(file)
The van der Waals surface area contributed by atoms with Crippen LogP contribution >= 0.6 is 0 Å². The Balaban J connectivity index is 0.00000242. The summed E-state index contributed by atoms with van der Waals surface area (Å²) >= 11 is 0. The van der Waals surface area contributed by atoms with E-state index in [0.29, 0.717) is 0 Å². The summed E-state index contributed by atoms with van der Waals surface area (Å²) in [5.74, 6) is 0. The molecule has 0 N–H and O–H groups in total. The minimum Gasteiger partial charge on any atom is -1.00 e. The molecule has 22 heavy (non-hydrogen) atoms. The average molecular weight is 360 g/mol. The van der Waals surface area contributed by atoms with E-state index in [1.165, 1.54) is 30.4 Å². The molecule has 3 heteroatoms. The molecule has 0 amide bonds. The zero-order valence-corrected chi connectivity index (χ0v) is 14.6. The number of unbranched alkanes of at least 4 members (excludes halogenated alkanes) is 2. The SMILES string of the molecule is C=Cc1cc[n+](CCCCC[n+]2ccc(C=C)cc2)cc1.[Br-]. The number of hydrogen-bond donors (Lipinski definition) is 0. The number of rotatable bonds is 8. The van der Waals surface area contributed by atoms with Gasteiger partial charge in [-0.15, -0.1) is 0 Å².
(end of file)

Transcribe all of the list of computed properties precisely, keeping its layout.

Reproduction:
The van der Waals surface area contributed by atoms with Crippen LogP contribution >= 0.6 is 0 Å². The Balaban J connectivity index is 0.00000242. The summed E-state index contributed by atoms with van der Waals surface area (Å²) >= 11 is 0. The van der Waals surface area contributed by atoms with E-state index in [0.29, 0.717) is 0 Å². The summed E-state index contributed by atoms with van der Waals surface area (Å²) in [5.74, 6) is 0. The molecule has 0 N–H and O–H groups in total. The minimum Gasteiger partial charge on any atom is -1.00 e. The molecule has 22 heavy (non-hydrogen) atoms. The average molecular weight is 360 g/mol. The van der Waals surface area contributed by atoms with E-state index in [1.165, 1.54) is 30.4 Å². The molecule has 3 heteroatoms. The molecule has 0 amide bonds. The zero-order valence-corrected chi connectivity index (χ0v) is 14.6. The number of unbranched alkanes of at least 4 members (excludes halogenated alkanes) is 2. The SMILES string of the molecule is C=Cc1cc[n+](CCCCC[n+]2ccc(C=C)cc2)cc1.[Br-]. The number of hydrogen-bond donors (Lipinski definition) is 0. The number of rotatable bonds is 8. The van der Waals surface area contributed by atoms with Gasteiger partial charge in [-0.15, -0.1) is 0 Å².